Expect the Unexpected
Whaaat? A book list? No one had said anything about a book list?
I stared at the sheet, instantly going into panic mode. We were told to write down all of the books we had read over the last 12 months and to star those we wished to talk about at interview.
The sheet was split into sections:
Novels read at school
Novels read at home
Poetry read at school
Poetry read at home
Plays read at school
Plays read at home
I was totally unsure how to go about this. I had read so many books in the last year but definitely didn’t want to talk about all of them. I knew some, like Virginia Woolf and Browning, in depth but others I had just skimmed the surface. I needed to get the balance between showing I was well-read and putting down books I barely had any knowledge of.
I didn’t have long to fill it in but luckily I had brought all my notes with me, so could refer back to them, rather than struggling to remember texts I had read a year ago. The form was clearly a check that students had read outside of the school syllabus and I was relieved I had read so widely. I starred all of my favourites and desperately hoped the tutors would only ask me about those…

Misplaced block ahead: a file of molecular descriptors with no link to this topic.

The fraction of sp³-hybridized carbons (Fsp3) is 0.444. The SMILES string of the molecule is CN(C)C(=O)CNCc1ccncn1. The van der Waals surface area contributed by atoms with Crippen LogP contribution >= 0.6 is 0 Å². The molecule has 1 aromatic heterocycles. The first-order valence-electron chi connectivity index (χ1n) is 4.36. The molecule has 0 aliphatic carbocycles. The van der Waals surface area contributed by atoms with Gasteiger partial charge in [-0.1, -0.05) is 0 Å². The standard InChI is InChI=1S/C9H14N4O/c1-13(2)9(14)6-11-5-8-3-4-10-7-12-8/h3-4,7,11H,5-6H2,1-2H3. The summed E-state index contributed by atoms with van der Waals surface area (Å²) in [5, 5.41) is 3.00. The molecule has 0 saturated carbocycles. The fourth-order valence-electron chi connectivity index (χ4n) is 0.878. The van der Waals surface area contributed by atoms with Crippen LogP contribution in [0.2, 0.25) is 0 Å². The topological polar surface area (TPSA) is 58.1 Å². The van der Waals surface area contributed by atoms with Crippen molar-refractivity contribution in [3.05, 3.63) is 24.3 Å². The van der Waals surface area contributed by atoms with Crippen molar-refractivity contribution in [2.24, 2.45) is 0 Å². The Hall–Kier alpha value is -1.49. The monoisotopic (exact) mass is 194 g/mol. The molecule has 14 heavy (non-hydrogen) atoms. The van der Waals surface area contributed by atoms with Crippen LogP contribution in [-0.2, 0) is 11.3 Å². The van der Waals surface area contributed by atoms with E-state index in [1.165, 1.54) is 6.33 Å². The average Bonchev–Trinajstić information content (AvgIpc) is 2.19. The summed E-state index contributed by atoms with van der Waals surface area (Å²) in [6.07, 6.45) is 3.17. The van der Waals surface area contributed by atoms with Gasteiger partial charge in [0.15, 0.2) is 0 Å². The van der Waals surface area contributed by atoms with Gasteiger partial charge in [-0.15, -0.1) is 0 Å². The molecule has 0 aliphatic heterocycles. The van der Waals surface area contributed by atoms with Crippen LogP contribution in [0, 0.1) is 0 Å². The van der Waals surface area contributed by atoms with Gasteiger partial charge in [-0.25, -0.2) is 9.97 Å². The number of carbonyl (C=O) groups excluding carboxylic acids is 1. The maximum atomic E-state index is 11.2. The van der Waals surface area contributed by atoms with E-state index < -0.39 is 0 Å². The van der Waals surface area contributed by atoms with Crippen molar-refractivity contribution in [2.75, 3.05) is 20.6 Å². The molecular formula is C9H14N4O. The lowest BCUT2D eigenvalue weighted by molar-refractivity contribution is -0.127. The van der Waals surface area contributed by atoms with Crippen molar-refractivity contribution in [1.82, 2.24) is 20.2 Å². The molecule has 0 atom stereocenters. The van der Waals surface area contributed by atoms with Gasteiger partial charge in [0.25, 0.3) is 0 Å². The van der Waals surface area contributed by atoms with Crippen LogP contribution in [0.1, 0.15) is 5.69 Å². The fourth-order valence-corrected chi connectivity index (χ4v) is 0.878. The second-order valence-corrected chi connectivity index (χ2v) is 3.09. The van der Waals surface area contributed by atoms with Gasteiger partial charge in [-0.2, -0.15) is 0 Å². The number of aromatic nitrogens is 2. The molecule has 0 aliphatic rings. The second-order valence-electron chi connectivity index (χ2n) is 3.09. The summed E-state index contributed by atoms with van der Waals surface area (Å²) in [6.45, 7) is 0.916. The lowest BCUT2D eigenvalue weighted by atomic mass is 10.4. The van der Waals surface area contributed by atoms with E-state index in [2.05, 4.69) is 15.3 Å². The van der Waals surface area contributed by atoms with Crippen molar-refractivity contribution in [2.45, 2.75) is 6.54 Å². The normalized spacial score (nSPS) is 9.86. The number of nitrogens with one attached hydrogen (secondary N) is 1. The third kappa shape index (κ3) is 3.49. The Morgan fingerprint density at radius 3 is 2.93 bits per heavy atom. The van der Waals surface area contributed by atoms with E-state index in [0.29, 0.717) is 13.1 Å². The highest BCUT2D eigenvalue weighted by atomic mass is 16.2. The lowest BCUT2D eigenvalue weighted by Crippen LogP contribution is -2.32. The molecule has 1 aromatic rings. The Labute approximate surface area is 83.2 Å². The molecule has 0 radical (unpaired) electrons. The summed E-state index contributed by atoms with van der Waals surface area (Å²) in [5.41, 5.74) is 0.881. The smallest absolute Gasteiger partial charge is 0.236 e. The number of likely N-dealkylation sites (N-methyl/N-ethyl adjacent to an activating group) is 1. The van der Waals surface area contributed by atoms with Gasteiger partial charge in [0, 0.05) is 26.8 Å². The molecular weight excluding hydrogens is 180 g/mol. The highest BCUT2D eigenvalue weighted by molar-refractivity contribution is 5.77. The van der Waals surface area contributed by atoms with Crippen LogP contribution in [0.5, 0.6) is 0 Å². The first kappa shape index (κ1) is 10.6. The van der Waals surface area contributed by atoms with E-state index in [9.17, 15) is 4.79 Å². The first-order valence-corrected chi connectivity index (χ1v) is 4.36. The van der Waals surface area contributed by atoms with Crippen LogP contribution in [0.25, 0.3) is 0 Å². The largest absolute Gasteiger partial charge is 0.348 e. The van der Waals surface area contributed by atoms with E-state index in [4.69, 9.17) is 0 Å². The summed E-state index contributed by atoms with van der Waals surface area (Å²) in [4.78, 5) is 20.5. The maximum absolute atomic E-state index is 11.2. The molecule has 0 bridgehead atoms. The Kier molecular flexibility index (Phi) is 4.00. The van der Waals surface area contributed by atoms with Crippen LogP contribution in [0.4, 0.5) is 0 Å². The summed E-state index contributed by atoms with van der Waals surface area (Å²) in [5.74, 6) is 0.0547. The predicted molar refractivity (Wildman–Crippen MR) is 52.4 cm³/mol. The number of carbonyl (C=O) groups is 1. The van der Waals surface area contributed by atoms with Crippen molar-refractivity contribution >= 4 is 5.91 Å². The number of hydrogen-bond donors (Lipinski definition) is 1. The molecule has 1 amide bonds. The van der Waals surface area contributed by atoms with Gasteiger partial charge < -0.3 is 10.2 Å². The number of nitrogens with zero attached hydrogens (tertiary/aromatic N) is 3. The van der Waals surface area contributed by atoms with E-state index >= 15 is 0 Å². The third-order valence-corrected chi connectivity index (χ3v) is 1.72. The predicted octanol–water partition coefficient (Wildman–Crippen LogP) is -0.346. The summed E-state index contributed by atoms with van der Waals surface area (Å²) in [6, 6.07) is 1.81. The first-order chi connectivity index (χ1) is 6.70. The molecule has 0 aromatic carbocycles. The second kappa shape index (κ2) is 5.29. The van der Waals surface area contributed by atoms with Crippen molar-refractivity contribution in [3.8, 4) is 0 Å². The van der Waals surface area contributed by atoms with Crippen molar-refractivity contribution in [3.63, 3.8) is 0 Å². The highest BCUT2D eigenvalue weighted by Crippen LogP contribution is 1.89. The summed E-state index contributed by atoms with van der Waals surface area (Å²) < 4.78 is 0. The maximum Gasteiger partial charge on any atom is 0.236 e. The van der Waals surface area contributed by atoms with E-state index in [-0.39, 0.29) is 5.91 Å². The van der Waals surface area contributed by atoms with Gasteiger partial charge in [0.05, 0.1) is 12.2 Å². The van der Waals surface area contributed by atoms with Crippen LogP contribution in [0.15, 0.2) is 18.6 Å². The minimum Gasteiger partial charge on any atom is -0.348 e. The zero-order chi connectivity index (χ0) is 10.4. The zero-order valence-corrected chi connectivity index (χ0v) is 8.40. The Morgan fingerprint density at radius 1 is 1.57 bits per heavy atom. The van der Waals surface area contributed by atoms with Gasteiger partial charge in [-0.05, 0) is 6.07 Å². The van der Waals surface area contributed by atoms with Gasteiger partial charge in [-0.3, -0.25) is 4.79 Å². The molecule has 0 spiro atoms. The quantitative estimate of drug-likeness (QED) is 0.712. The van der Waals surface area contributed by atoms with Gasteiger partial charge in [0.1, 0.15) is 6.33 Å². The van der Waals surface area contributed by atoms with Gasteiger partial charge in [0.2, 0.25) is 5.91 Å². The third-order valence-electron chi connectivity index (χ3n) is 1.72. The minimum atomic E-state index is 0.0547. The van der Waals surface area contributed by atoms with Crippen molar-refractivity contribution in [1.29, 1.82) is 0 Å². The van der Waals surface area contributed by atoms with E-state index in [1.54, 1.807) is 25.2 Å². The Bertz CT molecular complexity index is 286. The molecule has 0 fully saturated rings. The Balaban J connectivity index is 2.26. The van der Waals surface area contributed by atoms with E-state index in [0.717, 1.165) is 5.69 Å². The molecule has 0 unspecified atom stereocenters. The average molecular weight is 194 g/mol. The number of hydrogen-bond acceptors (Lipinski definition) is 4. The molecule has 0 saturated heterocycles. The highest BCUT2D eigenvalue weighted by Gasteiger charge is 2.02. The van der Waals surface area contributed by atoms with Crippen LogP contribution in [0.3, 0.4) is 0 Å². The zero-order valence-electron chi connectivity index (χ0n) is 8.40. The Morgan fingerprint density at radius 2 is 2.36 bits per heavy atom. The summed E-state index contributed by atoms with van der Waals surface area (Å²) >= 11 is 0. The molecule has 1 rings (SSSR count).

Not all colleges ask English students to do this – Magdalen seemed rather exceptional from what I later heard.
Bring your notes with you to interview – there is nothing worse than having a few minutes to think of all of the texts you have read in the last year when you are already highly stressed. I already had a book list written out, so could transfer them over.
Read outside of the syllabus – this was the first test really. If you had nothing under ‘novels read at home’ you could hardly claim to be passionate about English. Reading outside of the curriculum is essential for all subjects.
Be a bit tactical – put down enough books to show that you are well-read but don’t write down ones which you have no real knowledge of.
Be prepared to be put on the spot – I had no idea I was going to be asked to write a book list. It took me by complete surprise but that is the point of Oxford Interviews, to see how you cope under pressure.